Running Event Based GLMs in SPM

Today I’ll jot some notes for running event based GLMs in SPM. These may be a bit more scattered than usual, but hopefully will be useful for documenting these steps for running basic GLMs.

First you will want to create a stimulus onset file for extracting the betas from your nifti files. I’ve posted about stimulus onsets (SOTS) previous, and you can reference this page on Andy’s Brain Blog for more detail on why timing files are important.


Below is a code chunk from a larger script that consolidates creating SOTS files for the different GLMs. (TCB_makeSOTS.m). Basically, here there are 4 regressors we care about (Cue onsets for the 4 conditions), plus a task bug interval regressor, which serves as a nuisance regressor because we want to remove the BOLD signal where there was a task bug in the code (oops). Regardless, this will create a .mat file, and subjects without the task bug (the study code was fixed halfway through the study), which will be fed into batch script for specifying the model in SPM.

Here’s an example of a Parametric modulator GLM:

Finally, here is the GLM for “AllIntervals“, which extracts the beta estimates for cue, interval, and feedback for each interval. This will be most useful if we want to do follow-up analyses in R or another software program down the road.

I’ve done this for both “Event” and “Parametric modulator” GLMs, as well as the “AllIntervals” GLM, and here are the the sots files for all of the GLMs I’ve set up. You can ignore any of them that have “Event_AllIntervPmod” in them, the bottom 10 are the relevant GLMs for the current analysis (e.g., TCB_Event… and TCB_Pmod…).


Next, we run a “makeRegressor.m” script that creates the mean intercepts across the different runs (M1 – M7) and the trends across the different runs (T1-T8). This helps accounts for the differences between the runs that occur at the run-level (for a given Run X, MX = 1), as well as any trends or drift across the run (a scaled vector from -1 to 1 binned by the number of TRs (repetition time) within each nifti). In my current study, the number of TRs = 310 for each run. Below is a screenshoot to demonstrate how these matrices are created. Note that even though there 8 runs, there are only 7 mean intercepts. That is because the Level1 analyses within SPM estimates a global mean, so we do not need to account for this. Thus, you should have (2n-1) columns, where n = number of runs. Overall, this file is important because they will be fed into the fMRI Model Spec Estimate later.


Next, we will want to create the batch file that feeds into spm. You will need to specify a few variables, which can be done from the GUI to generate these batch files. Because I already generated these from the GUI a while back, I’m going to use the scripts directly. But more info about batch processing with the GUI can be found here.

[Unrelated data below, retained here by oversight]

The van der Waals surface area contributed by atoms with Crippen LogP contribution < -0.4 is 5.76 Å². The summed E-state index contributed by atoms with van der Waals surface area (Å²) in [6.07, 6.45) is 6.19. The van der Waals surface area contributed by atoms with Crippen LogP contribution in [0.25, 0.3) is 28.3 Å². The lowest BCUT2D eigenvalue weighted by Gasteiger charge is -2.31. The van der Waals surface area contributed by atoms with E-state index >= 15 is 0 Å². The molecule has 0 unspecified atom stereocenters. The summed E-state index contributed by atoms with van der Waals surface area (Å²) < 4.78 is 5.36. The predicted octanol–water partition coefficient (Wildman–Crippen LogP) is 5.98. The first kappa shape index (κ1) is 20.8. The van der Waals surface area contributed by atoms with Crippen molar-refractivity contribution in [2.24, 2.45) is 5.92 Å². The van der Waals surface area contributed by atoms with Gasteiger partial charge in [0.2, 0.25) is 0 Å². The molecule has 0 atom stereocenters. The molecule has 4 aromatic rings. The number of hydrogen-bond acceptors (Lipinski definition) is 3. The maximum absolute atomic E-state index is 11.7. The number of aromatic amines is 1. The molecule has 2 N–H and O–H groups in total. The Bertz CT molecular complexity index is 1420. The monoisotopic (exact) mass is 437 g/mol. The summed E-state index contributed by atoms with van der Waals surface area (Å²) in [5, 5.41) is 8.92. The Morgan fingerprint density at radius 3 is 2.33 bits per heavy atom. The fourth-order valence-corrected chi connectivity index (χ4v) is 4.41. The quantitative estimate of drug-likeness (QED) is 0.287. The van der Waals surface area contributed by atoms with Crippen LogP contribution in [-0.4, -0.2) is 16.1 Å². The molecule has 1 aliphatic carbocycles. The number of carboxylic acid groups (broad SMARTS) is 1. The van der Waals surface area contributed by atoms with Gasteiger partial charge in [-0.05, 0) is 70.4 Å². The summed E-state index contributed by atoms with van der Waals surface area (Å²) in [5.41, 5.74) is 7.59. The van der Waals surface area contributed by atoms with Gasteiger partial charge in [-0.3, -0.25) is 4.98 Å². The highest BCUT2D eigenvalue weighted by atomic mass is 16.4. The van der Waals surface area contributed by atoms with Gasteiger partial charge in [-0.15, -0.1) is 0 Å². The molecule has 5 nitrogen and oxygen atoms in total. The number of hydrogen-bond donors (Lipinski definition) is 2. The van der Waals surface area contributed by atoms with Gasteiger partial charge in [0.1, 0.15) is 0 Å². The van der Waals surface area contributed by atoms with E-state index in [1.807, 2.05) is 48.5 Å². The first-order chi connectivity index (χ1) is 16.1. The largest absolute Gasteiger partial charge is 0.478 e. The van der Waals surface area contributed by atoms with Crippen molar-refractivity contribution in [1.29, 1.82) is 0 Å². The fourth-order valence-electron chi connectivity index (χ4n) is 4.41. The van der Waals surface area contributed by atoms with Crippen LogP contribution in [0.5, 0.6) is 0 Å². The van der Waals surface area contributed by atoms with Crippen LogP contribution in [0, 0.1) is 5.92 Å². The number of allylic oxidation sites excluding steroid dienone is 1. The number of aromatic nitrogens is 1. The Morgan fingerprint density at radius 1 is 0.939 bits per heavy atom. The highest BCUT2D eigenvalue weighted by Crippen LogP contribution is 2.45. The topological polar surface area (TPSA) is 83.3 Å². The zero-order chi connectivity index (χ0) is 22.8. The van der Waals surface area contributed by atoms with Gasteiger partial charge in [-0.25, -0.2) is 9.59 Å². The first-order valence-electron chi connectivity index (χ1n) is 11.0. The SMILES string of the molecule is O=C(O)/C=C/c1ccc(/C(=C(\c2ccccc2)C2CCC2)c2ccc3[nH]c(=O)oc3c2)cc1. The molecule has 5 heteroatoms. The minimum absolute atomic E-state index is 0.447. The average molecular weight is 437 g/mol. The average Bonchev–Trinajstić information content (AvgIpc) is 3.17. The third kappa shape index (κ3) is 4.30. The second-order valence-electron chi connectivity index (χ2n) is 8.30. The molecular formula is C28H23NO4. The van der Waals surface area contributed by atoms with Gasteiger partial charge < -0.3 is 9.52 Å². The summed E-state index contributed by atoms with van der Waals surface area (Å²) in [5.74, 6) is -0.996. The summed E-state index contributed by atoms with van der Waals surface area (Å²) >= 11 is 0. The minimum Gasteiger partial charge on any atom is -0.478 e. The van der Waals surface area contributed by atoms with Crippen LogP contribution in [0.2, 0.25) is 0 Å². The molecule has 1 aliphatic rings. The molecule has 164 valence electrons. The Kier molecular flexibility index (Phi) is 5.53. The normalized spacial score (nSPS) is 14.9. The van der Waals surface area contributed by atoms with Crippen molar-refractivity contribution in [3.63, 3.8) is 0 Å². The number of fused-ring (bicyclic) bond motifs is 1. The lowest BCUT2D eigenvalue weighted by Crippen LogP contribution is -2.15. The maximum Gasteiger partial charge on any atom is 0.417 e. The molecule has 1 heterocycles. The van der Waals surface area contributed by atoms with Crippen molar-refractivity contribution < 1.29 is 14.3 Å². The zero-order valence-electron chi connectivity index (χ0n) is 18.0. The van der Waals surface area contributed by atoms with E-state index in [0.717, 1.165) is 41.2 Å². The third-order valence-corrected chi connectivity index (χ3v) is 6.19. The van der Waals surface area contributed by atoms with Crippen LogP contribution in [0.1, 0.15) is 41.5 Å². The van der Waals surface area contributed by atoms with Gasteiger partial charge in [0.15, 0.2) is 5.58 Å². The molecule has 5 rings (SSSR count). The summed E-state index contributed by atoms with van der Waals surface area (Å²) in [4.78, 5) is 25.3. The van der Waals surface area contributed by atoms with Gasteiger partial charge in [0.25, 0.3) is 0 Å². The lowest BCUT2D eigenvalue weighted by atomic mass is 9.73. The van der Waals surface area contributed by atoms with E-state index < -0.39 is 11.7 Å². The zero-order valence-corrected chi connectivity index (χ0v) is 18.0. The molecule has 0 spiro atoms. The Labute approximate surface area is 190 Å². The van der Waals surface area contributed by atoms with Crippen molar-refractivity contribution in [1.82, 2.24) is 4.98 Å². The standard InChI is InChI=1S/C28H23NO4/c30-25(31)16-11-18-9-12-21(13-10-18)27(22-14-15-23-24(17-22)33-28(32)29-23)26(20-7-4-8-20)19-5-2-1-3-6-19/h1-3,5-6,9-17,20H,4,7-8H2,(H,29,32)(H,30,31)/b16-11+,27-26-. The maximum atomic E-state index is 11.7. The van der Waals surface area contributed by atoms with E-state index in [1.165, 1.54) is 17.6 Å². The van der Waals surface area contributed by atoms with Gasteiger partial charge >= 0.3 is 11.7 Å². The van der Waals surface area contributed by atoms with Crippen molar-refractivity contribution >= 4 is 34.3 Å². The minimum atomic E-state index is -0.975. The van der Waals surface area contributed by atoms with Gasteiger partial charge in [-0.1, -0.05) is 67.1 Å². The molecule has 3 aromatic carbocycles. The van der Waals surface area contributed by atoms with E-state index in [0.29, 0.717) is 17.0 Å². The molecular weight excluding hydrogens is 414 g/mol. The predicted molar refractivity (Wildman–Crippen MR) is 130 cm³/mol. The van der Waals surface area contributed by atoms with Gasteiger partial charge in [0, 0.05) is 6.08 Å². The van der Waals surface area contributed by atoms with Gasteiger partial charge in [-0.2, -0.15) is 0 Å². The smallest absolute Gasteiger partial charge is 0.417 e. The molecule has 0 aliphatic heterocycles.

Importantly, you will want to make sure that spm is initialized if you plan to run these analyses on the cluster and use parallel processing and the command line.


I haven’t modified these contrast files yet, but we can additionally specify contrasts of interest. This requires putting “1” and “-1” values for the contrasts of interest, as well as including zeros for the nuisance regressors (Task Bugs, Mean Intercepts, Trends).

Finally, we will want to run these scripts using our bash script. I have set this up with sbatch headers so that we can parallelize the Level1 analyses so each subject is run on a separate job (an array is created for the participant numbers). I’ve also added some “echos” with notes so that we can read the log file and understand what is happening while the script is running. Once we have clarified the GLMs we want to run, we can call all of these matlab scripts to do the following:

  1. make SOTS files
  2. make Regressor files
  3. runLevel1 Model Spec Estimate
  4. runLevel1 contrast

Note that Steps 1+2 are redundant since they create files for each subject every single time for the same GLM, but the redundancy doesn’t hurt and I haven’t come up yet with a more clever or more efficient way to do this. Maybe I can do an if-statement to run if these files doesn’t already exist for a GLM, but if I need to re-run these regressor for any reason it might be useful to ahve in there.

To run the scripts, we just run them in the command line.

Also, a useful tip to maximize resources is to check the efficiency of your jobs.

Beta Estimates / Nifti Output

When we are done running the Level 1 analysis, we will get beta files for the regressors from the model. Here, for glm1, betas 1-5 will be the task (4 cues + task bug regressor), plus the 15 mean interception and trend regressors, followed by 1 global regressor (5 + 15 + 1 = 21 betas).

We can confirm this in the SPM.mat file, in the variable “SPM.xX.X”, which should contain the values of the design matrix.

We can open this in SPM as well (SPM > Review > SPM.mat), which should display the regression matrix for the GLM of interest. We want to check the bottom row of “parameter estimability”, because if any of the boxes are gray it suggest collinearity (the regressors overlap with one another) which is problematic for running the GLM and estimating variance attributed to specific regressor.

Okay, I think that is it for now. Will add additional notes as I continue to run analyses. 🙂